Today, the House Tax Reform Task Force unveiled its blueprint for tax reform. The blueprint proposes to move the US tax code towards taxing cash-flows, described in the materials as a move towards a consumption-based system without imposing new consumption taxes, such as a value-added tax (VAT) or sales tax. The proposal would also reduce taxation of savings and investment, which the blueprint notes “will stimulate much-needed investment, job creation, and wage growth.” The proposal also would reform the IRS to make it more customer-service oriented.

The blueprint aims to be revenue-neutral. To achieve this, while at the same time providing for the “largest corporate tax rate cut in U.S. history,” the blueprint relies on dynamic scoring and assumes that the remaining extenders are permanently extended so that the baseline, or starting point for determining the cost of tax reform, is higher.[1] It also assumes the repeal of the tax increases that were enacted by the Affordable Care Act, including the additional 3.8% tax on net investment income and the medical device tax.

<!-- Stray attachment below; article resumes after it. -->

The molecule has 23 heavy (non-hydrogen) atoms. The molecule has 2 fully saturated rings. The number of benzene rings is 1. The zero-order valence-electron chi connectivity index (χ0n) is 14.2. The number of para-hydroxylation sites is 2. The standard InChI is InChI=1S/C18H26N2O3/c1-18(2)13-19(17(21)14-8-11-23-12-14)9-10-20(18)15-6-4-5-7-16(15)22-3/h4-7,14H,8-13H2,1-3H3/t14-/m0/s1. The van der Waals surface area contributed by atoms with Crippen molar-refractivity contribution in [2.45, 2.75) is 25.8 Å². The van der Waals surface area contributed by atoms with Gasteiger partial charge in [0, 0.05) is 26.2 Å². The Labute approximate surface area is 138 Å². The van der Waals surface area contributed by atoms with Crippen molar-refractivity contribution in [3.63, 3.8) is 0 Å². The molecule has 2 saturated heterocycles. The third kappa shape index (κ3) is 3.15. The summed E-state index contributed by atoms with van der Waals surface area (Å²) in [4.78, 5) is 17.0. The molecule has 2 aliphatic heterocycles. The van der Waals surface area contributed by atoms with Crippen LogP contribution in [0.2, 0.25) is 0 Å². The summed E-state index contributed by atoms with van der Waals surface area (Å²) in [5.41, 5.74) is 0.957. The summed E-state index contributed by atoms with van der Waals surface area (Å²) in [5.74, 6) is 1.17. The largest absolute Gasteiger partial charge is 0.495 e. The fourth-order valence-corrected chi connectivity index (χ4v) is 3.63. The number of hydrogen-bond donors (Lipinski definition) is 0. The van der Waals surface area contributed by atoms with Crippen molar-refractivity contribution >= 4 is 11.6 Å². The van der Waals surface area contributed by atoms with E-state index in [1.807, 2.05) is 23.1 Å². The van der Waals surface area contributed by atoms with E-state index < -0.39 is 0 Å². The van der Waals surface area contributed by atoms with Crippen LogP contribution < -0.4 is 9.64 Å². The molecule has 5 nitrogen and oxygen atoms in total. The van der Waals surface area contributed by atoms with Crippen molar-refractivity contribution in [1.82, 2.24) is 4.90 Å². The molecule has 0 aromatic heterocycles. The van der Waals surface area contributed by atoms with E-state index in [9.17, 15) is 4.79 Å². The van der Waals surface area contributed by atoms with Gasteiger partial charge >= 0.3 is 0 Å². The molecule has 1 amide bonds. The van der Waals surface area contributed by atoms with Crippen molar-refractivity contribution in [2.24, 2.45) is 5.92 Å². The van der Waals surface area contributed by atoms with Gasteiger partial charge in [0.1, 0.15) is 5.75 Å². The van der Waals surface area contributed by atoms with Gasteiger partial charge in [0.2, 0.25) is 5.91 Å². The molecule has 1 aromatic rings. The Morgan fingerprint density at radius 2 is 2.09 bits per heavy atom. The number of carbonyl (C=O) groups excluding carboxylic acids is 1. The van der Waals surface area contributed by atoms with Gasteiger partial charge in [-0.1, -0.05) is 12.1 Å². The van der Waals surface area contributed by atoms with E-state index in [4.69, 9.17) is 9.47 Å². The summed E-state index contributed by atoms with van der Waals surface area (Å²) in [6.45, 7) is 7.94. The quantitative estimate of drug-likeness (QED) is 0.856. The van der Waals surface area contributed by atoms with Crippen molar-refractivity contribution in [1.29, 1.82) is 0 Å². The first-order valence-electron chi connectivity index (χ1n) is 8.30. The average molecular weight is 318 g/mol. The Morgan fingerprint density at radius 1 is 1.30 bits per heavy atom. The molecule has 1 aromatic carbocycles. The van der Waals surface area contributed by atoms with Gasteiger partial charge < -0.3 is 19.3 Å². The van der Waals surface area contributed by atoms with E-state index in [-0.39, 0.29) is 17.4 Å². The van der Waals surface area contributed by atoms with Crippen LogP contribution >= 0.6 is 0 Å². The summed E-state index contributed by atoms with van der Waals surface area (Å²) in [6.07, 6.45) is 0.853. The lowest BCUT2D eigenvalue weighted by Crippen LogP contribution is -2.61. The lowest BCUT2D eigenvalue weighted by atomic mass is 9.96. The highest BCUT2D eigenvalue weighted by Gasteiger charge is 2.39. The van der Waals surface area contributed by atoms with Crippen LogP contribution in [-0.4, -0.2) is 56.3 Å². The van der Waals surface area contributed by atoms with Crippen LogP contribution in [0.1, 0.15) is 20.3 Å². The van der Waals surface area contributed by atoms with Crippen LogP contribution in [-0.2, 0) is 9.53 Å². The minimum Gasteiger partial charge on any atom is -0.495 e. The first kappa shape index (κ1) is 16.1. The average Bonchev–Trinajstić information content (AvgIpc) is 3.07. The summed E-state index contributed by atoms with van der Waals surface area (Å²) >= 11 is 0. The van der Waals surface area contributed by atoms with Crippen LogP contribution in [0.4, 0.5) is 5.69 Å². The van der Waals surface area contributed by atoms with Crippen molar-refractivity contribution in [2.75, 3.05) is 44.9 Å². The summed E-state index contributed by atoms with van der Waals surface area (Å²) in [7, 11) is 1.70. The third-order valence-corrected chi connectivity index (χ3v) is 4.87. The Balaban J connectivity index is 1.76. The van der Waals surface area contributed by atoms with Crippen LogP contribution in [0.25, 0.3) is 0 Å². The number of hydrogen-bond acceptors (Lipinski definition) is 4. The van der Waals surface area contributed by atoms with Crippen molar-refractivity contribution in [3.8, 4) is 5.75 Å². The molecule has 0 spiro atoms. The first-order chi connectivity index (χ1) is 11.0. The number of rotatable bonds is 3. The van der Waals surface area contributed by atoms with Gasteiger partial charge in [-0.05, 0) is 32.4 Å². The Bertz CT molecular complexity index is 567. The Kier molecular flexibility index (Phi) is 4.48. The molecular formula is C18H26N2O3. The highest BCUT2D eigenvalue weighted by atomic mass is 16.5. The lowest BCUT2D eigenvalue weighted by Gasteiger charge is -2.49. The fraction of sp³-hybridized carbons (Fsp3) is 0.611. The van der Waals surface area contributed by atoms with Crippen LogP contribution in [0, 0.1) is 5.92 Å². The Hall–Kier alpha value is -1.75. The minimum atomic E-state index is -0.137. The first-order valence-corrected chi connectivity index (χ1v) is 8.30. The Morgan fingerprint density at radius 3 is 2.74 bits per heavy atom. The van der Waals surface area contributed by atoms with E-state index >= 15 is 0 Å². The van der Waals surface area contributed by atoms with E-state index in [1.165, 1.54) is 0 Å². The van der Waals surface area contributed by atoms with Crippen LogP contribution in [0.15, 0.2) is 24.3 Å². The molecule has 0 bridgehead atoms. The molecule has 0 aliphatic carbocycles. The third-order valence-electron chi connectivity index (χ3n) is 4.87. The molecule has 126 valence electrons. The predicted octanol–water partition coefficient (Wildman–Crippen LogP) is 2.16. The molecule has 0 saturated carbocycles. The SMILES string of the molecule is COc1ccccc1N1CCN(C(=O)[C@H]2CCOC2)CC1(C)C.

I. Background on Tax Reform

The blueprint represents the latest House proposal in the tax reform debate, following former Ways and Means Chair Dave Camp’s tax reform plan (the so-called “Camp Draft”) in February 2014. For prior coverage of the Camp Draft, click here. Representative Devin Nunes introduced the American Business Competitiveness Act (HR 4377) (ABC Act), which would move to a business consumption tax that taxes businesses on their cash flow at a uniform 25% rate.

In the Senate, Chairman Orrin Hatch and Ranking Member Ron Wyden of the Finance Committee formed five bipartisan tax reform working groups, focused on business income, community developmentE and infrastructure, individual taxes, international taxes, and savings and investment taxes. Each of the five groups produced a report with materials for the Finance Committee to consider as it worked towards reforming the tax system. For prior coverage of the working group reports, click here. Sen. Hatch is also working on a corporate integration proposal to eliminate double taxation of corporate income.